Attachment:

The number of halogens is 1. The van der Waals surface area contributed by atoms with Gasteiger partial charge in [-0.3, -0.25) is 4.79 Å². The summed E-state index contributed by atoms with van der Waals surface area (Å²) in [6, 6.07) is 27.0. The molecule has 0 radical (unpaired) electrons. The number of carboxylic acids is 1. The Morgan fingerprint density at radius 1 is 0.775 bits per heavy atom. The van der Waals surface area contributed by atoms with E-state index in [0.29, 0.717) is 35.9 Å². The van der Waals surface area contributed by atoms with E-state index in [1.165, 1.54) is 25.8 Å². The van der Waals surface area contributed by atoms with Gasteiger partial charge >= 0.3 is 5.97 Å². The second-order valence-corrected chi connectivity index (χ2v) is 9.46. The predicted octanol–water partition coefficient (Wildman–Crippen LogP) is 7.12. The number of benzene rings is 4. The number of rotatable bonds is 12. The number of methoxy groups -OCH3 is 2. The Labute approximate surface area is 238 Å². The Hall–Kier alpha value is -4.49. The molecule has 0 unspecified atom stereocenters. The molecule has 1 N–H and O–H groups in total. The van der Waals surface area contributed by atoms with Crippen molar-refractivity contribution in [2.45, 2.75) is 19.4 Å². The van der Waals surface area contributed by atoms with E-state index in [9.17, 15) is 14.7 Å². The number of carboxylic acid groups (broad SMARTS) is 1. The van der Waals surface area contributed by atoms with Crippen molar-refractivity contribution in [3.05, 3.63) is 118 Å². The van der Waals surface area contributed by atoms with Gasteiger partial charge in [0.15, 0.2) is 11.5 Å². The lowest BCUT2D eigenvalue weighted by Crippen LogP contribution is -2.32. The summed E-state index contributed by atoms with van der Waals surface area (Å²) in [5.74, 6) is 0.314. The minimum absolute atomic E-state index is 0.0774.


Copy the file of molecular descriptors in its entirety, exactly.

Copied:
The number of halogens is 1. The van der Waals surface area contributed by atoms with Gasteiger partial charge in [-0.3, -0.25) is 4.79 Å². The summed E-state index contributed by atoms with van der Waals surface area (Å²) in [6, 6.07) is 27.0. The molecule has 0 radical (unpaired) electrons. The number of carboxylic acids is 1. The Morgan fingerprint density at radius 1 is 0.775 bits per heavy atom. The van der Waals surface area contributed by atoms with E-state index in [0.29, 0.717) is 35.9 Å². The van der Waals surface area contributed by atoms with E-state index in [1.165, 1.54) is 25.8 Å². The van der Waals surface area contributed by atoms with Gasteiger partial charge >= 0.3 is 5.97 Å². The second-order valence-corrected chi connectivity index (χ2v) is 9.46. The predicted octanol–water partition coefficient (Wildman–Crippen LogP) is 7.12. The number of benzene rings is 4. The number of rotatable bonds is 12. The number of methoxy groups -OCH3 is 2. The Labute approximate surface area is 238 Å². The Hall–Kier alpha value is -4.49. The molecule has 0 unspecified atom stereocenters. The molecule has 1 N–H and O–H groups in total. The van der Waals surface area contributed by atoms with Crippen molar-refractivity contribution in [2.45, 2.75) is 19.4 Å². The van der Waals surface area contributed by atoms with E-state index in [9.17, 15) is 14.7 Å². The number of carboxylic acid groups (broad SMARTS) is 1. The van der Waals surface area contributed by atoms with Crippen molar-refractivity contribution in [3.05, 3.63) is 118 Å². The van der Waals surface area contributed by atoms with Gasteiger partial charge in [0.15, 0.2) is 11.5 Å². The lowest BCUT2D eigenvalue weighted by Crippen LogP contribution is -2.32. The summed E-state index contributed by atoms with van der Waals surface area (Å²) in [5.74, 6) is 0.314. The minimum absolute atomic E-state index is 0.0774.